The English of Māori speakers: changes in rhythm over time and prosodic variation by topic.
Thesis DisciplineSpeech and Language Sciences
Degree GrantorUniversity of Canterbury
Degree NameMaster of Speech and Language Therapy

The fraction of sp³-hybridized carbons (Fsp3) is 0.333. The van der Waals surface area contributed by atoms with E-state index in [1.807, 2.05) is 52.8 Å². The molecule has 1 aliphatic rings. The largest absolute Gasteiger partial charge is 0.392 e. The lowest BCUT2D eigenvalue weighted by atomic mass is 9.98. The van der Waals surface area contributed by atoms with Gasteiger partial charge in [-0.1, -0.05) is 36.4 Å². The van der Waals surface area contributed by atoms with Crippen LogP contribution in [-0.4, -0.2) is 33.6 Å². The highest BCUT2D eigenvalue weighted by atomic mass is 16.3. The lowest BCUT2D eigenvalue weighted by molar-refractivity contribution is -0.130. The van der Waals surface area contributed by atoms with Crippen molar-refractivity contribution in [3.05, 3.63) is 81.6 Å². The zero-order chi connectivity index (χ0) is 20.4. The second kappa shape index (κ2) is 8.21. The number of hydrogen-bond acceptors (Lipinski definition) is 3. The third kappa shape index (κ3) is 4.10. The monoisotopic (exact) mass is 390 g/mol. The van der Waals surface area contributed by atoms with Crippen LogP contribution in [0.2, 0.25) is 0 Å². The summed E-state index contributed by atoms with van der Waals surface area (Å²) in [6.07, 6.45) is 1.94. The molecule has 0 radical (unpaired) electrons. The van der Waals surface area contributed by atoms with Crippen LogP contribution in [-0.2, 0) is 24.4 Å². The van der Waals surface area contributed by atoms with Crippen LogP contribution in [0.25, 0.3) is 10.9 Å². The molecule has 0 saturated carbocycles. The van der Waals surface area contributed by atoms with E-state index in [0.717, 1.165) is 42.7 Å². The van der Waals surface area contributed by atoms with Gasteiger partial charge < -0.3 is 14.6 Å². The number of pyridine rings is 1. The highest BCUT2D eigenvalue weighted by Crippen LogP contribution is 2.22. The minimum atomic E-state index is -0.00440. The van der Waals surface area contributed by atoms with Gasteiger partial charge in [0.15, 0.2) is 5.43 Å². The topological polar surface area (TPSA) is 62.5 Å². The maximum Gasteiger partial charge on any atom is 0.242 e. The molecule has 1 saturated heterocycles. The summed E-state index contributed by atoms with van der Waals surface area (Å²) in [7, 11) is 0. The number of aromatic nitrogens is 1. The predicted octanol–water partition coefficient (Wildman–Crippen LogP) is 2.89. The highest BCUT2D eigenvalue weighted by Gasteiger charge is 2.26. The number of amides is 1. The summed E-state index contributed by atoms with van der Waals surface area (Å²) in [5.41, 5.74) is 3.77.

This thesis investigates the rhythm and mean pitch of the English of Māori speakers. Recordings are analysed from speakers who have varying degrees of fluency and socialisation in Māori. The rhythm and mean pitch of their English language recordings are measured and analysed in order to address two questions. The first part addresses the question, ‘Has the distinctive syllable-timed rhythm of modern Māori English developed from the mora-timed rhythm of the Māori language?’ Changes in the rhythm of the English of Māori speakers are measured over time. The rhythm of these speakers is then compared with age-matched Pākehā English speakers. The results show that the distinctive syllable-timed rhythm has indeed developed from the mora-timed rhythm of the Māori language and the use of this rhythm is related to the degree of Māori identity felt by the speaker. The second part is also concerned with prosody and addresses the question, ‘Are rhythm and mean pitch influenced by topic?’ This is investigated by topic tagging the recordings and comparing the rhythm and mean pitch of each tagged section of speech. Two sets of topic tags are used; Set One has tags representing five categories (Subject, Referent, Location, Time and Attitude) and Set Two has only one tag per topic. The results suggest that mean pitch is not influenced by topic but is higher in sections of quoted speech than in regular speech. The subtle variations observed in rhythm are highly individualised and are influenced most strongly by the referent of the topic and the degree of affinity felt towards that referent.